PI vs. PA, the Sequel (was [ppml] 2005-1:Business Need for PI Assignments)

David Conrad david.conrad at nominum.com
Fri Apr 29 18:56:39 EDT 2005


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On Apr 27, 2005, at 2:43 PM, Tony Hain wrote:
>> More than a few times the IETF has come out with something saying
>> "it will never work if you don't do it this way".  The operators
>> then point to it up and running on the live network, shrug, and the
>> IETF runs back to figure out why the operators don't believe them.
> The major problem is that the current crop of operators generally 
> believes
> they have all operational knowledge and that if 'we only keep doing it 
> the
> way we already know' thing will work fine.

I suspect this sort of dialog isn't particularly productive.

> Yes, but the IETF was looking at the operators that were insisting on 
> /128's
> per customer and noting that this would lead to another NAT disaster.

Ignoring value judgments on tools, the fact that IPv6 uses the same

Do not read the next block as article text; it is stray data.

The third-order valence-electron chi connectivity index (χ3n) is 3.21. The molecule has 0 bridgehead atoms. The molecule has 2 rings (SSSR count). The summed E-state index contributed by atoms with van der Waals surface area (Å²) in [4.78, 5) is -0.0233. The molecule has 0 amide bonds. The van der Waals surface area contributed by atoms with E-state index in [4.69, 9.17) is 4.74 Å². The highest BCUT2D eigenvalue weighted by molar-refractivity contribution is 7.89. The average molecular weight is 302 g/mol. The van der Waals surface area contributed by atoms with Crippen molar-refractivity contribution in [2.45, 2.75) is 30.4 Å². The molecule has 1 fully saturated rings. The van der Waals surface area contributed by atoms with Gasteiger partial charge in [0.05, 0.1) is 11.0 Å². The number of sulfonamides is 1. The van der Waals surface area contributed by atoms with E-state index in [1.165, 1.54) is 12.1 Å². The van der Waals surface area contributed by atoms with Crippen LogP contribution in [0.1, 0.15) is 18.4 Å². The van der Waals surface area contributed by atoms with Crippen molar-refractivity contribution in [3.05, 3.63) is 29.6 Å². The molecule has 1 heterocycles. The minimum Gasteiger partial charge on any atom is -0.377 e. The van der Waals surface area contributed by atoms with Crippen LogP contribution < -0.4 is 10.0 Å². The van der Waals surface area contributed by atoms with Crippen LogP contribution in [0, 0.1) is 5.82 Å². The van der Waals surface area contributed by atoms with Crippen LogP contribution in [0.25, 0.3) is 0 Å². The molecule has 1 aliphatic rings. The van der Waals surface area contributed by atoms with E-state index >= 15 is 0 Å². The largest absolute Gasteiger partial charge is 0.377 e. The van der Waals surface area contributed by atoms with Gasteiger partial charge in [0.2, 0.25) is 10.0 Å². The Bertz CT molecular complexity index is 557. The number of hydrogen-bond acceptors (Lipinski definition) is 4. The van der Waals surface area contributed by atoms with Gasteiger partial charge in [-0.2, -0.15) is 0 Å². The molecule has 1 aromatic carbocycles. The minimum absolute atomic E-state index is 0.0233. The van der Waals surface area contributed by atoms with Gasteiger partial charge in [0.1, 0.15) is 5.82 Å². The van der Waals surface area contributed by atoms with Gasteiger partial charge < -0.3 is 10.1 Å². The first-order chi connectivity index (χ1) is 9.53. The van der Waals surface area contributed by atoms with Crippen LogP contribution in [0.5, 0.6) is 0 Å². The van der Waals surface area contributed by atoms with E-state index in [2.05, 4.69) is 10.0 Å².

routing technology as IPv4 means, at least to me, that the address 
allocation models should be similar.  As we (Internet users in general) 
have learned, sometimes painfully, that having fixed values can bite 
you in the butt, it seems prudent to pro-actively apply some amount of 
bug repellant.  All we are arguing about is how much.

> That is just wrong. The existing system was developed to the 
> requirements of
> the providers

In as much as the providers were interested in keeping their routers 
from falling over, I guess you could say this.  However, non-providers 
were intimately involved in many of the discussions that resulted in 
RFC 2050 so characterizing the existing system as you have is 
incorrect.  An attempt was made to document existing allocation 
practice to take into account the requirements of both end users and 
providers.  The fact that IPv4 allocation policy can be viewed as 
skewed toward providers is likely due to the fact that emphasis was 
placed on not overloading the routing system as that was seen as in the 
best interests of the most entities.

> and through RIR allocation policies continues to be driven by
> the providers.

Just to be clear, RIR policies are defined via a documented (and 
followed) open policy process.  Anyone, provider or not, can submit 
policy proposals and be involved in discussions to drive a particular 
policy or derail it as your conscience and/or technical understanding 

> The IETF said there is no technical justification for longer
> than a /48,

And 640K will always be enough.  As will 32 bits.  I have a bit of 
difficulty with assertions such as these as history is littered with